(L-R) Food writer Kelly Yandell, editor Terri Taylor,
publisher Nanci Taylor and baker Kate Nelson (Photo by Pitts Yandell).
Being editor of Edible Dallas & Fort Worth certainly has its perks. Here was food writer Kelly Yandell, standing at my front door with a plate of sweet potato-squash pie in one hand and a mug of creamy parsnip soup in the other. As the magazine’s recipe developer, she’d whipped up these goodies and figured her editor might want a taste. Well, heck yeah.
Christmas came knocking again when Piecurious Catering’s Kate Nelson delivered a sampler of pies. Publisher Nanci Taylor had discovered Piecurious and was impressed with Kate’s commitment to using seasonal ingredients. Kate comes from a long line of bakers, and her Nana Fran’s Pot Pie graces the cover of this edition.
“Pie is a metaphor for life,” Kelly begins in her ruminations on the deeper meaning. “It is imperfect.” Those old recipes on tattered index cards are what connect us to earlier years, to past gatherings, to friends and family, some here and some gone.
Our family’s holiday meals are usually chaotic, sometimes full of drama and, for the most part, a whole lot of fun. They always include a multitude of both pies and generations. No, we’re not Italian—though our extended family sounds a lot like Jim Blumetti’s. As a child, the Dallas filmmaker lived with his Italian-American grandparents, and he loved hanging out in his Nonna’s kitchen. He developed his gourmet line of pasta sauce to give his own children a sense of heritage. Writer Nancy Krabill, who tells Jim’s story, is an aficionado of all things Italian. She and her husband Gary take tour groups there several times a year.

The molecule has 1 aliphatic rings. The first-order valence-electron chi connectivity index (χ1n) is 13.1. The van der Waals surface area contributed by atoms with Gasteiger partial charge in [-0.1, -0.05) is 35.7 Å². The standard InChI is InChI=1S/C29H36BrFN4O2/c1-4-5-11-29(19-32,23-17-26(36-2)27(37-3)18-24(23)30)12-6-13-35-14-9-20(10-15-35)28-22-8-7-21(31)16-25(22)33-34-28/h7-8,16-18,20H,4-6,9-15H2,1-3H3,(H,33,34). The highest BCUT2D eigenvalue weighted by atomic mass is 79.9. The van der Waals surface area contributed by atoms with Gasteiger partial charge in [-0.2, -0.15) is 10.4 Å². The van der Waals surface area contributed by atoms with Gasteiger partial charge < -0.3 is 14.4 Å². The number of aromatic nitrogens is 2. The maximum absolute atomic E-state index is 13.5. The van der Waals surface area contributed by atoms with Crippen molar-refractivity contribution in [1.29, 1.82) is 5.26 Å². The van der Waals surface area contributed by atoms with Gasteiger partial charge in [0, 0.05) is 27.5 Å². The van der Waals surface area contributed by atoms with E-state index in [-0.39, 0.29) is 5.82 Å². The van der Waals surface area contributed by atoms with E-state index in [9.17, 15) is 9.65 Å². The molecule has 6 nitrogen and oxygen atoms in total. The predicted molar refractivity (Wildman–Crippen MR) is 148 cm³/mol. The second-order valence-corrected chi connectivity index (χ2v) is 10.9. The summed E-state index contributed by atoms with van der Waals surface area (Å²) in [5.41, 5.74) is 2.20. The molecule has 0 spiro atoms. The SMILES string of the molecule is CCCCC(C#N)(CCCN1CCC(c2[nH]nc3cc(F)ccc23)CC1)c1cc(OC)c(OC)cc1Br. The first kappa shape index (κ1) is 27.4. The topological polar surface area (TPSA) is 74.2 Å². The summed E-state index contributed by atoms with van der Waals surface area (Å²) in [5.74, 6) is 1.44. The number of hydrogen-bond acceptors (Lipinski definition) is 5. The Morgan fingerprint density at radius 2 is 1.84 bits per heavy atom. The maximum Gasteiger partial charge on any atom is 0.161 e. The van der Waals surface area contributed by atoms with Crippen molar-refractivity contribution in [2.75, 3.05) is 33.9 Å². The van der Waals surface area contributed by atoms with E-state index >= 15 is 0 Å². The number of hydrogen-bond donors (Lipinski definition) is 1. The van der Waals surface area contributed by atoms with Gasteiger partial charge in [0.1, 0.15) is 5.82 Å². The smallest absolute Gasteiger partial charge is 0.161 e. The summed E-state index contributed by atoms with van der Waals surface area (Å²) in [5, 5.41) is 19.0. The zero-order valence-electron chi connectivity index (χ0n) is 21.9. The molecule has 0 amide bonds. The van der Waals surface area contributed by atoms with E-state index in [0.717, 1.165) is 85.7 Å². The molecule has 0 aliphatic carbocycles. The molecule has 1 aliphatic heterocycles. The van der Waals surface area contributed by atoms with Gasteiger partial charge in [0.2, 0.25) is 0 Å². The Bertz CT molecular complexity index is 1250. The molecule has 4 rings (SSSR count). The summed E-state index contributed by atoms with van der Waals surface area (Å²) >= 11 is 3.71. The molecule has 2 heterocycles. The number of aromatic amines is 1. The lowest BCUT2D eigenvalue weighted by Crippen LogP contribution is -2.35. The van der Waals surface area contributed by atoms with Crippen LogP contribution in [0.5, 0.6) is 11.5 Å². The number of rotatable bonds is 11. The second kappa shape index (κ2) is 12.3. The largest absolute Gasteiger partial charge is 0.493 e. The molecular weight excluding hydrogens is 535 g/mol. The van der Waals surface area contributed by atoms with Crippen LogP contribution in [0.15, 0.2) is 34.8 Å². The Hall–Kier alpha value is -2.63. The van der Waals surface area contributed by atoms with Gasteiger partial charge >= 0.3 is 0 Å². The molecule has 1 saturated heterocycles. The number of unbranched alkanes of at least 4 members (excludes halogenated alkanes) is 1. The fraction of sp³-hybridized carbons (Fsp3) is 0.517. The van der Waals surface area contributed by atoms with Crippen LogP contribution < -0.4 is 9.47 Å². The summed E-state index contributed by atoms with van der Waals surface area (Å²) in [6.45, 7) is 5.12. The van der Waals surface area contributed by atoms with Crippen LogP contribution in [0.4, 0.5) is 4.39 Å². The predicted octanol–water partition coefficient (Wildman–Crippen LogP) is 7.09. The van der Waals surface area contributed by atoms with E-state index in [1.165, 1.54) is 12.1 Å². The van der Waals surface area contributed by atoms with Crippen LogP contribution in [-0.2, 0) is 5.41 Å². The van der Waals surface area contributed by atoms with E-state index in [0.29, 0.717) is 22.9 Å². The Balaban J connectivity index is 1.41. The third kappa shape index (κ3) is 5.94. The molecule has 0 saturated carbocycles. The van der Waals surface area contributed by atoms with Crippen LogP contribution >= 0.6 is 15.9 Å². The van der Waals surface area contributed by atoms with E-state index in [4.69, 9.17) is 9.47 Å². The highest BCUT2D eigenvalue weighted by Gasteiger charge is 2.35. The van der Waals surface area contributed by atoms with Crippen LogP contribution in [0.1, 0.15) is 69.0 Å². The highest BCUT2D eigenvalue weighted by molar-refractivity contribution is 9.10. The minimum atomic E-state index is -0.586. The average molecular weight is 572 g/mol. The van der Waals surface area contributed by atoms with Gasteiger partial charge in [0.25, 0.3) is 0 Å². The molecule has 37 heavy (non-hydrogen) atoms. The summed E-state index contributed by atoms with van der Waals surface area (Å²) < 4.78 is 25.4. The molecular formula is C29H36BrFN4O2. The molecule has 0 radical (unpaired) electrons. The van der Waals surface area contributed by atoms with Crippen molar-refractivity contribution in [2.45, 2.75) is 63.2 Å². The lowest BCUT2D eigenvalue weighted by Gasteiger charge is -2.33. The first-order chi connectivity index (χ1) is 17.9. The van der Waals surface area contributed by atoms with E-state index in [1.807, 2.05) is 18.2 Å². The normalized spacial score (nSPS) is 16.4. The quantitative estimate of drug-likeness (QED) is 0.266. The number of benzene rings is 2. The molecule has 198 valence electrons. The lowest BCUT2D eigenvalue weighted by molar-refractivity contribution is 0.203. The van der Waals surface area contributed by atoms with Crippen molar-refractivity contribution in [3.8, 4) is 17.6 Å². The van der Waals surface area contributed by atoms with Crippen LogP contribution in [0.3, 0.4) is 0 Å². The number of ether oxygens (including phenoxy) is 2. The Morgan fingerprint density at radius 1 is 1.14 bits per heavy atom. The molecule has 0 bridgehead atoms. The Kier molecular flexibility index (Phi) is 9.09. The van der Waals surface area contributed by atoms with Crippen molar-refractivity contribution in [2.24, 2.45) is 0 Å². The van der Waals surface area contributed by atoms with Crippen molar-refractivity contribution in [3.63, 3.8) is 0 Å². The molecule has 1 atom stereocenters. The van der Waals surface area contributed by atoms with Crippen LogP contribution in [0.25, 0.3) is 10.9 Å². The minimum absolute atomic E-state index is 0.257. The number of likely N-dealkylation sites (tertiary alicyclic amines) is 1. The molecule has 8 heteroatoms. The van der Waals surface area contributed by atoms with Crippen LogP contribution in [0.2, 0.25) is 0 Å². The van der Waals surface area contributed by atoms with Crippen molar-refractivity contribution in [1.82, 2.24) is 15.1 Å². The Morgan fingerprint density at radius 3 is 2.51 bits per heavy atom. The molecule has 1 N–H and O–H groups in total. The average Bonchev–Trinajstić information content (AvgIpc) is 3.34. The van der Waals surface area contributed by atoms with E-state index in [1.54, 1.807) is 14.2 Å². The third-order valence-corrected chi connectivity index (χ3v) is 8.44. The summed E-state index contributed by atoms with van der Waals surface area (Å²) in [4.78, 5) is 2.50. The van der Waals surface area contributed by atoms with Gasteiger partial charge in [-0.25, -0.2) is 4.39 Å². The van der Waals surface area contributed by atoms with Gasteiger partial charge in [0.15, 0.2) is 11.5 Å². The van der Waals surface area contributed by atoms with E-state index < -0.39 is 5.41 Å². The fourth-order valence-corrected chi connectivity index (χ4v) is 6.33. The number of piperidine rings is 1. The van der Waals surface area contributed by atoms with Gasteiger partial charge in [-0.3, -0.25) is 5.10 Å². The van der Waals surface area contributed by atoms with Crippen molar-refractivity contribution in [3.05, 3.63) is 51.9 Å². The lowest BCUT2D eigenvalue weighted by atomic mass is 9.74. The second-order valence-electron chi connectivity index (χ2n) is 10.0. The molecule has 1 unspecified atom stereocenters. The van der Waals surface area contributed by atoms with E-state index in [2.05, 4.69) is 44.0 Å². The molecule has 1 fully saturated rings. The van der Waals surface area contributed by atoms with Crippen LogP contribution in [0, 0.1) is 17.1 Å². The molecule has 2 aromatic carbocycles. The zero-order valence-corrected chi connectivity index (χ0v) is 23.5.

Though unintentional, there’s an Italian thread running through the weave of this entire issue. When I joined writer Kim Pierce and City Archivist John H. Slate to choose photos for our Dallas Farmers Market pictorial, I spotted the face of one of my former neighbors, Joe-Joe LaBarba, in a photo from the 70s. Joe-Joe, whose family began American Produce Company, was proud of his Italian heritage.
Alfonso Cevola, author of the popular Italian wine blog: On the Wine Trail in Italy, tells a delightful story about the hoja santa leaves he grows for the ladies at the Mozzarella Company. They wrap the peppery leaves around their prize-winning goat cheese, one of six local cheeses chosen by Rich Rogers of Scardello’s for our holiday cheeseboard. We’ve included local wine recommendations from sommelier Hunter Hammett and local beer pairings from Scardello’s Lance Lynn. In a related story, writer Teresa Gubbins gives us the scoop on new craft brews coming soon to North Texas.
As Peter Scardello, Rich Roger’s Italian grandfather, taught him: Food is more than something you eat. It’s something you share with friends and family. Savor this holiday season and be generous. Edible Dallas & Fort Worth wishes you and our local food producers a prosperous and happy New Year with plenty of rain.
– Terri Taylor
As a kid, TERRI TAYLOR refused to eat her vegetables. Her veggie-phobia was cured in 1977 when she spent eight months working on farms in Norway and France. She studied journalism at UT-Austin and received a master’s degree in liberal arts from SMU. Her short story “Virginia” can be found in Solamente en San Miguel, an anthology celebrating the magical Mexican town of San Miguel de Allende. She has written for Edible DFW since its inaugural issue in 2009. She became the magazine’s editor in 2010 and is the editor of Edible Dallas & Fort Worth: The Cookbook.
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